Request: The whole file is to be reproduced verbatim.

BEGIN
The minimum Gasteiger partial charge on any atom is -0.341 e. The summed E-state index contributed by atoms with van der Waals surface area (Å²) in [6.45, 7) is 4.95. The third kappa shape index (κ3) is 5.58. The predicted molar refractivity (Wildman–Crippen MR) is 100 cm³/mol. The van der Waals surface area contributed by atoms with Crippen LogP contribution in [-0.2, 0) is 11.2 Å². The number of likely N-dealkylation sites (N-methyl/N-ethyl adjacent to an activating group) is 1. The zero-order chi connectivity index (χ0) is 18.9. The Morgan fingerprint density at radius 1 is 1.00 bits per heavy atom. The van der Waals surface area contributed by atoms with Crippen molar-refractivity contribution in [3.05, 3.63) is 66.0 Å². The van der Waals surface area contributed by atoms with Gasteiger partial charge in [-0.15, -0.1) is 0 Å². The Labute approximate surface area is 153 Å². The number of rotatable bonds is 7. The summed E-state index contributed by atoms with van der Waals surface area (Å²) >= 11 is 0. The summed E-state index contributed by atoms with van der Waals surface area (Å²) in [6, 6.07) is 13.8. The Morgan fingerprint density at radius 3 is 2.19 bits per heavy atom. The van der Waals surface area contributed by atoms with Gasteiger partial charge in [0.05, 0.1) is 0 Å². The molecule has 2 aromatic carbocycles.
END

The minimum Gasteiger partial charge on any atom is -0.341 e. The summed E-state index contributed by atoms with van der Waals surface area (Å²) in [6.45, 7) is 4.95. The third kappa shape index (κ3) is 5.58. The predicted molar refractivity (Wildman–Crippen MR) is 100 cm³/mol. The van der Waals surface area contributed by atoms with Crippen LogP contribution in [-0.2, 0) is 11.2 Å². The number of likely N-dealkylation sites (N-methyl/N-ethyl adjacent to an activating group) is 1. The zero-order chi connectivity index (χ0) is 18.9. The Morgan fingerprint density at radius 1 is 1.00 bits per heavy atom. The van der Waals surface area contributed by atoms with Crippen molar-refractivity contribution in [3.05, 3.63) is 66.0 Å². The van der Waals surface area contributed by atoms with Gasteiger partial charge in [-0.15, -0.1) is 0 Å². The Labute approximate surface area is 153 Å². The number of rotatable bonds is 7. The summed E-state index contributed by atoms with van der Waals surface area (Å²) >= 11 is 0. The summed E-state index contributed by atoms with van der Waals surface area (Å²) in [6, 6.07) is 13.8. The Morgan fingerprint density at radius 3 is 2.19 bits per heavy atom. The van der Waals surface area contributed by atoms with Gasteiger partial charge in [0.05, 0.1) is 0 Å². The molecule has 2 aromatic carbocycles.